A Bird’s View from Winds Way | Barn Swallows

September 3, 2020

Nancy Gilbert


Summer’s End

When August drew to a close, many of us (but not all!) once again looked forward to September with unabated anticipation – buying new notebooks, sharpening pencils, thinking about trying out for the cheerleading squad or joining the French Club –and pushed aside the reality of the summer reading not yet completed, the miles not yet run, the relatives we neglected to visit. September marked the beginning of something new and exciting. This year is different. But take heart! The natural world is progressing through the seasons much as it always has. The quality of light in our beautiful corner of the world has become more translucent, the cooling nights and late-summer blooms offer respite. Nature holds a depth of meaning and healing. Time spent in nature nourishes physical, mental, emotional and spiritual health. You need not be a biologist, naturalist, or conservationist to support the stewardship of nature, to care for it as nature cares for us. The best way to begin is by observing.

For me, one signal that the season is changing comes when the fledgling Osprey no longer return to their nest to await a fish drop-off from a parent. They’re on their own getting ready to make their first migratory solo flight. An even stronger indication is when opening the partially closed barn door to retrieve my wheelbarrow and realizing the barn no longer hums with the sound of babies begging to be fed or the call of parents as they dart in and out. The Barn Swallows have left. This year the barn was empty on August 31st.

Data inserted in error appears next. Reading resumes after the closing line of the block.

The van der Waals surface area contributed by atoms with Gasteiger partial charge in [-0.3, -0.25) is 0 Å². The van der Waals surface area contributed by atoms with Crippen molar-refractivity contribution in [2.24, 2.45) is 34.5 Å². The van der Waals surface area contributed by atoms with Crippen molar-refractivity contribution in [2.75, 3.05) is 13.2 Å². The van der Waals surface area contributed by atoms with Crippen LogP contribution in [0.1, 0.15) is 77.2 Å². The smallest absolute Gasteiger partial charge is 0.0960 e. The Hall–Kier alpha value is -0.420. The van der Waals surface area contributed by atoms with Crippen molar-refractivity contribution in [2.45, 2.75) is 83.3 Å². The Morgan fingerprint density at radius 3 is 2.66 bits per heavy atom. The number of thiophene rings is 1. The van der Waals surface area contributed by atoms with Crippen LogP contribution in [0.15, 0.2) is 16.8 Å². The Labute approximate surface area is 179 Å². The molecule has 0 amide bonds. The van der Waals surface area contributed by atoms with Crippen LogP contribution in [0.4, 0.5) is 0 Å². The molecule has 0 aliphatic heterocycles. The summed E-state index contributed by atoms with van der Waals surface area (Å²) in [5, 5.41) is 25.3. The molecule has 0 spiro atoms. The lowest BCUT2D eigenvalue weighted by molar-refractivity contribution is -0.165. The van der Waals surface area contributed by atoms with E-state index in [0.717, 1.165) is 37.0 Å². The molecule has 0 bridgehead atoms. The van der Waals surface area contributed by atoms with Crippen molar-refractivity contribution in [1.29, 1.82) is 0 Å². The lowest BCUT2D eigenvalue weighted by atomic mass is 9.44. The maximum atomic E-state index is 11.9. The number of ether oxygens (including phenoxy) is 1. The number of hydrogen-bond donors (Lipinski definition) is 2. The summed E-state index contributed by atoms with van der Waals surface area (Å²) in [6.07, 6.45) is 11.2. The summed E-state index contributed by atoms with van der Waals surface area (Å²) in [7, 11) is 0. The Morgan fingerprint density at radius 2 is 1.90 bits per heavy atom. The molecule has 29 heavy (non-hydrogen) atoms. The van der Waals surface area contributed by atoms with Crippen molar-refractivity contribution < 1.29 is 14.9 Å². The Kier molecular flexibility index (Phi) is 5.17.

Photo by Richard Wines

I’ve written about Barn Swallows before – about how they send a scout in mid-April to check out their old nesting site and within a week or so bring back several dozen others to start the cycle of rebuilding nests, laying eggs and feeding babies once again. But they are such a graceful, easily recognizable and common bird that they call for more attention. These beautiful songbirds mate for life and return to the same location to nest with unerring regularity. Barn Swallows are the most abundant and widely distributed swallow species in the world, breeding throughout the Northern Hemisphere and spending the winter in much of the Southern Hemisphere.

True to their name, Barn Swallows now nest almost exclusively on man-made structures such as under bridges, on house eaves, or in buildings. There must be at least 20 nests in our barn. Upon arrival, some older nests will be rejected, and the birds busy themselves repairing usable nests and building new ones. This is fascinating! Males and females both participate in constructing the shallow cup of mud pellets and grasses (made by rolling beaks-full of dirt in the bird bath or in a puddle) and lining it with feathers. I’ve always been intrigued by the feathers – where do they find them? We often see chicken and duck feathers on the barn floor (we don’t live far from the last remaining duck farm on the East End, Crescent Duck Farm), and even the occasional owl feather. If an old nest is reused, the old feathers will be discarded. In a nesting colony, birds may steal nest-lining materials from their neighbors.